Although we disagree with ICANN compliance’s position on this matter, the actions we are taking are necessary to ensure that we are not offside with ICANN compliance in any way. We understand that you have been caught in the middle of this issue due to no fault of your own. Given these circumstances, we are offering you two options:

1) Should you decide to complete this transaction, we will issue you a payment of 10% of the purchase price after the transaction closes in 60 days, assuming the name is not registered by a TMCH mark holder because of the delay.

2) At any time during the 60 day period you have the option to rescind the auction bid and not purchasing the domain.

How much are new gTLDs really costing trademark owners? We have some numbers.

If there’s one thing we’ve learned from the last six months of new gTLDs, it’s that predictions about massive levels of defensive registrations were way off the mark.

New gTLDs are not seeing anywhere near the same numbers of sales during sunrise periods as their predecessors.

I have managed to collate some data that I think gives a pretty accurate picture of how many sunrise registrations are being made and therefore how much new gTLDs are costing trademark owners.

About 128 gTLDs have finished their sunrise periods to date, and I have the sunrise sales figures for 101 of them. All of these numbers were provided by the respective registry operator.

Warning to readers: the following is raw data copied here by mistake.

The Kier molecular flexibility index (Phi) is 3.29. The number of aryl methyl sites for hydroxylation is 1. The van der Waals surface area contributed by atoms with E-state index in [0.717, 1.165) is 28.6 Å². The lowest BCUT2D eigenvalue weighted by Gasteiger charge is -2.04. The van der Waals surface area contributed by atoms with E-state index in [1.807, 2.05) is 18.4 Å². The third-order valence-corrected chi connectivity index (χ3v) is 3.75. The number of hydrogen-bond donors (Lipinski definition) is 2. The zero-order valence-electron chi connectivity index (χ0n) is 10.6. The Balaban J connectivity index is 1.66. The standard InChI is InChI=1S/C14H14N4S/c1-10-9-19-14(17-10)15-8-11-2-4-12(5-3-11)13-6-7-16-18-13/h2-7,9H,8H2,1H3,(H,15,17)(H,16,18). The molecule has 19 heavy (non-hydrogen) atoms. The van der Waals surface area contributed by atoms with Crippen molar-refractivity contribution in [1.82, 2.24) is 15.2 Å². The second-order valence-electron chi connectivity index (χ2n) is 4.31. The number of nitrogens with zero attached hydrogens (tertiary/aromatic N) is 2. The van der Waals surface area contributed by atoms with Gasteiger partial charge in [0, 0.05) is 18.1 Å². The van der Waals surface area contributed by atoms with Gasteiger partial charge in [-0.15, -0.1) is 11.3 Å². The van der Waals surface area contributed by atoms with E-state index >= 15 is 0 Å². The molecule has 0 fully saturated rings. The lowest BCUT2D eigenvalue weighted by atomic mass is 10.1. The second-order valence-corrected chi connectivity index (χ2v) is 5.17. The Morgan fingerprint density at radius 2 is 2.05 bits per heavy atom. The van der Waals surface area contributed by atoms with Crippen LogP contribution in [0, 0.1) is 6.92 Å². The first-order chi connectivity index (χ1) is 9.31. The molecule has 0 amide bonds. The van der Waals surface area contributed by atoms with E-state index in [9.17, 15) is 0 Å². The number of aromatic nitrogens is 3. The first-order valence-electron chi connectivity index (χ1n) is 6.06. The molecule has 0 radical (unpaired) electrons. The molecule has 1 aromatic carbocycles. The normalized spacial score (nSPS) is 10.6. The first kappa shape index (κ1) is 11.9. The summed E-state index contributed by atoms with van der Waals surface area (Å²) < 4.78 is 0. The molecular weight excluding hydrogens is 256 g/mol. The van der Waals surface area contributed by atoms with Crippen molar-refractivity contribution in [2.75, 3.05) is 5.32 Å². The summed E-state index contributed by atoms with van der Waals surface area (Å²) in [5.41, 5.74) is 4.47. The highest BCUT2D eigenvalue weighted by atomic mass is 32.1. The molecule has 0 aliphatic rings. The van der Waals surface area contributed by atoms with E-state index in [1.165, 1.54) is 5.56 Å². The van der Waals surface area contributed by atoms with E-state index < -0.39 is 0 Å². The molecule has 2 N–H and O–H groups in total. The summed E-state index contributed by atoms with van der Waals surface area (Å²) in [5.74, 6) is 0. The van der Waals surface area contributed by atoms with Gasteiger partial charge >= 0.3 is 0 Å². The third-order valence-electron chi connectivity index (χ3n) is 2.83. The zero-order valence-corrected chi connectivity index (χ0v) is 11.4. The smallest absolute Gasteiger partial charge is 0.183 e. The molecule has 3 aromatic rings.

The biggest sunrise, per these numbers, was for .clothing, which had 675 registrations. That’s 5.97% of the 11,301 overall names in the .clothing zone file today, over three months after launch.

At the other end of the scale is شبكة. (“.shabaka” or “.web” in Arabic), which sold just five names during its sunrise, the first of the program, which was restricted to Arabic trademarks.

The total number of sunrise sales across across all 101 gTLDs is 14,567, making for an average of 144.2 domains per new gTLD sunrise.

Sunrise currently accounts for 1.87% of all names in these 101 gTLDs, but that’s an artificially high number because some of the gTLDs I have sunrise numbers for are not yet in general availability.

But compare the real numbers to .co, which sold over 11,000 names at sunrise when it launched in summer 2010, or .xxx, which took 80,000 sunrise applications in late 2011.

Trademark owners are not defensively registering with anywhere near the same fervor as they once did.

If that 144.2 average names holds true for all 128 gTLDs that have completed sunrise, we can approximate that 18,461 names have been sold during sunrise periods to date.

I should point out that I’m assuming in these calculations that all sunrise registrations are “defensive” and that brand owners are not defensively registering during general availability.

Neither of those assumptions will be fully true.

Not all sunrise sales are made to genuine brand owners, of course. Some number of generic dictionary domains have been registered by people who obtained trademarks just in order to get the matching domain.

And only a psychic could know whether a GA registration is “defensive” or not at this stage.

But let’s assume that every sunrise reg went to a genuine brand owner. How much have they had to pay for these names?